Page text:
‘Coming to the mountains was a good investment’

THREE months have passed since Roger Holmes and his wife Yesi left their New York home in the dark of night and headed for the country.
Roger, who is from Drumardagh on the outskirts of Letterkenny, and his Peruvian born wife drove for twelve hours, stopping only to re-fuel, leaving the city and the coronavirus epicentre in their wake.
That all night journey from their apartment in Jackson Heights, Queens, took them to Gatlinburg, a mountain town in eastern Tennessee which is the gateway to the Great Smokey Mountain National Park.
Speaking to the Donegal News this week, Roger said that it was good decision to leave New York City to spend the majority of lockdown in Gatlinburg.
“During our first few weeks in Tennessee there was nobody around, and we really benefited from that. We probably saw more bears than people! By early to mid May, the town of Gatlinburg and nearby Great Smoky Mountain National Park had reopened, so we gradually got accustomed to things returning to some kind of normality,” he said.
Roger and Yeti are able to work remotely so they enjoyed walking and hiking in the mountains in the evenings after work and on weekends.
“Coming to the mountains was a good investment in mental health and peace of mind. New York City might be a different story,” he said.
The couple plan to time their return to New York to coincide with the city entering into the second phase of reopening, which will allow for a return to offices, next month.
“It’s interesting to watch from afar what is happening in New York. Some people are looking forward to getting back to normal, but many others are considering moving out to the suburbs, or moving out completely.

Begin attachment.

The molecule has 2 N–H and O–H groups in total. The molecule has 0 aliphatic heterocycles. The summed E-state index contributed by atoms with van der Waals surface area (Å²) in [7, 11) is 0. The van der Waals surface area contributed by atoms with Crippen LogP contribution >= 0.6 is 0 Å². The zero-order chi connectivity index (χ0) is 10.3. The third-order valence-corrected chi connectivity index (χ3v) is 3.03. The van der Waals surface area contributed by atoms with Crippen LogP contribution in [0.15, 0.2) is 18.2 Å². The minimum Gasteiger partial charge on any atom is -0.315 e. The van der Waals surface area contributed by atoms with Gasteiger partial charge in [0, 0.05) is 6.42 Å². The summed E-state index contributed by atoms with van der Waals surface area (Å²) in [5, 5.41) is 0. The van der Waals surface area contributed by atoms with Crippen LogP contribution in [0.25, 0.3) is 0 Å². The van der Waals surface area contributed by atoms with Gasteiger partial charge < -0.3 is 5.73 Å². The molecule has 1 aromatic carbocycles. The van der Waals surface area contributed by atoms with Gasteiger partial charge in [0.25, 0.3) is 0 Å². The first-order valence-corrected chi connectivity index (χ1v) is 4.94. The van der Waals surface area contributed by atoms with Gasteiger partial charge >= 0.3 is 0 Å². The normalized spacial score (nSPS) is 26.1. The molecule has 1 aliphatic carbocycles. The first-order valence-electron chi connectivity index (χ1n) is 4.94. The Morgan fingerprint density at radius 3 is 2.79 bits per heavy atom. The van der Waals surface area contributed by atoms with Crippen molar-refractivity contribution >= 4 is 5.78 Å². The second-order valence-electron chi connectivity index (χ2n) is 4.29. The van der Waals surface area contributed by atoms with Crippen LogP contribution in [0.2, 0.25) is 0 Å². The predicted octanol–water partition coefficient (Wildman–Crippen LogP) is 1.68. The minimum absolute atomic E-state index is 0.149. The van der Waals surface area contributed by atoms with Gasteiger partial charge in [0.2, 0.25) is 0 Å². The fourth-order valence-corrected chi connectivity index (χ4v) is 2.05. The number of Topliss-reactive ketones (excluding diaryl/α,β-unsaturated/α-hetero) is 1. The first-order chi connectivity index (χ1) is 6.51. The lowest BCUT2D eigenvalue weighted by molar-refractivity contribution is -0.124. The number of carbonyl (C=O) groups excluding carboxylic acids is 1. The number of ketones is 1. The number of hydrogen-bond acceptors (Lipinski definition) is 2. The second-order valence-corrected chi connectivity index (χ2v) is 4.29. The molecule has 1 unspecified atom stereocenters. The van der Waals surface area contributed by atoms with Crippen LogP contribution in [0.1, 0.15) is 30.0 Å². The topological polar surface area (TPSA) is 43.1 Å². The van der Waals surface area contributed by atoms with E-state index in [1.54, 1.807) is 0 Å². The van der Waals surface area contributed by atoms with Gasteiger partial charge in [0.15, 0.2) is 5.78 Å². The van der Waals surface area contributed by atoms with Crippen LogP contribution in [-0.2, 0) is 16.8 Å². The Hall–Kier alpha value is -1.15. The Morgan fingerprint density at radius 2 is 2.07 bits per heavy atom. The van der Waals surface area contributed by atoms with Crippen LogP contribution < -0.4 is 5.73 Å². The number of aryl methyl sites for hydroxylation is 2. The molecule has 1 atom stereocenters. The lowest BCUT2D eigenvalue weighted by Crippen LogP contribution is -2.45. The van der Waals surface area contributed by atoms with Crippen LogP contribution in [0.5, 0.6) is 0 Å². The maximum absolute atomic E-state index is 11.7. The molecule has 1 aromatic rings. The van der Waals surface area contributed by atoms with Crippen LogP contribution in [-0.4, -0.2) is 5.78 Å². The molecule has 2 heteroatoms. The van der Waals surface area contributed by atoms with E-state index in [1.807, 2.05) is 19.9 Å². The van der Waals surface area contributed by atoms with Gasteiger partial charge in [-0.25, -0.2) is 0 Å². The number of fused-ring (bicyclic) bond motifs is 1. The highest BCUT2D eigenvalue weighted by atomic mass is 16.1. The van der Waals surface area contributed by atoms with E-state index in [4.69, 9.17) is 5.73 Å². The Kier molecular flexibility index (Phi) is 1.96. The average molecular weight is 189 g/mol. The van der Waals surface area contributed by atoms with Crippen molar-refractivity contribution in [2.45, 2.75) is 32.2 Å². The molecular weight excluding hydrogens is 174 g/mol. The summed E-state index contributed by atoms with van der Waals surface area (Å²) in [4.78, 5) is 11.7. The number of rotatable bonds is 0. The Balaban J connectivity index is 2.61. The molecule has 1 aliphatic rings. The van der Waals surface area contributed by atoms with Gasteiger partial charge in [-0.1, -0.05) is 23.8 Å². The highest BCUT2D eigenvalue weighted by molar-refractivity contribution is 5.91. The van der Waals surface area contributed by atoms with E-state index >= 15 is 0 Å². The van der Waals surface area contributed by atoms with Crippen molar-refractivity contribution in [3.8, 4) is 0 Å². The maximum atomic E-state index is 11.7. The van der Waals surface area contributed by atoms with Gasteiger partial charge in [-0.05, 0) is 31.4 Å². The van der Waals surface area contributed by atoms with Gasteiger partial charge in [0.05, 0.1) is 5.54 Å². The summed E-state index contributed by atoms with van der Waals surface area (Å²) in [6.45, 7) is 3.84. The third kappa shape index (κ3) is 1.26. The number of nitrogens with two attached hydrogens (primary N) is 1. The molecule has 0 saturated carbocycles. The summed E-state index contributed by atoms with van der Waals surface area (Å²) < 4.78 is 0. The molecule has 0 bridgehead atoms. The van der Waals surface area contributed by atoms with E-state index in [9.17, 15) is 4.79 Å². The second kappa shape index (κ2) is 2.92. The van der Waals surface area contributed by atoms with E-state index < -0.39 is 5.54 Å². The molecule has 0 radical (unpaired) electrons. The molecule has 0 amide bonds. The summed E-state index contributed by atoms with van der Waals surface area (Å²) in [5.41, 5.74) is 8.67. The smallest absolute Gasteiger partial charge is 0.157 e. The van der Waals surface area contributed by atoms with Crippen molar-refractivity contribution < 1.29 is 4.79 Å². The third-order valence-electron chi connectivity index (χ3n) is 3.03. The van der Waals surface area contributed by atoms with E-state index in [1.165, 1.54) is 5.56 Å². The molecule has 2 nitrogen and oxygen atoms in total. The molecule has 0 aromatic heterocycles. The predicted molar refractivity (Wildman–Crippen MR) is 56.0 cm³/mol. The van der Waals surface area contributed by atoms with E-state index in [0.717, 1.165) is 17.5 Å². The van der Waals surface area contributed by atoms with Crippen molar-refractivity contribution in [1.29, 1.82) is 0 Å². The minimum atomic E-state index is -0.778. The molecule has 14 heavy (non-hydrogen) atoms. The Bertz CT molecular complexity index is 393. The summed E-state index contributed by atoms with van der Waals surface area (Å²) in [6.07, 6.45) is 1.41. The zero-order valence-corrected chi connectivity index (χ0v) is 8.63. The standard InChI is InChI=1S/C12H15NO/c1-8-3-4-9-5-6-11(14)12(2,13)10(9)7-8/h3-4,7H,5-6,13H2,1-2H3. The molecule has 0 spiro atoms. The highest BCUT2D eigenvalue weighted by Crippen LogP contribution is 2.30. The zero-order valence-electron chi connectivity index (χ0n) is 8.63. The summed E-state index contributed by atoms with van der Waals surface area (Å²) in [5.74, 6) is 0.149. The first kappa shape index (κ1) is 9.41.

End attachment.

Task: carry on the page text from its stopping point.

“Others are going to wait until mid-August when children start going back to school, to see how things are before making any major decisions. It’s all very tentative for now. The general consensus is that there will be a lot more remote working for the foreseeable future,” he said.
Reopening and the ‘new normal’ is further complicated by economics and politics.
“It’s also election year, so decisions on reopening and easing of restrictions are based more on whether a state is democrat or republican, rather than on a universal public health strategy.
“One of the few leaders to emerge with any sort of enhanced credibility is New York Governor Andrew Cuomo, whose daily briefings are seen by many as a more accurate reflection of reality than any briefings from the Whitehouse.
“I think most people in New York are expecting a bumpy ride over the next several months, as some sort of new normal begins. But whatever happens, things have definitely improved from when we left the city,” he said.
“Back at the end of March the atmosphere was very tense. The mood seems to have shifted gradually since then. Thankfully, the curve seems to have bottomed-out, although being virus-free is still some way off.
“Our neighbourhood, Jackson Heights, which at 300 acres is roughly twice the size of Letterkenny Golf Club at Barnhill, saw 2,490 cases and 231 deaths,” he added.
In New York City as a whole, there were almost a quarter of a million cases, with almost 22,000 deaths.
“While restrictions being lifted is giving people a much needed boost, it may also be the case that only now is the full realisation of what happened beginning to sink in,” Roger said.

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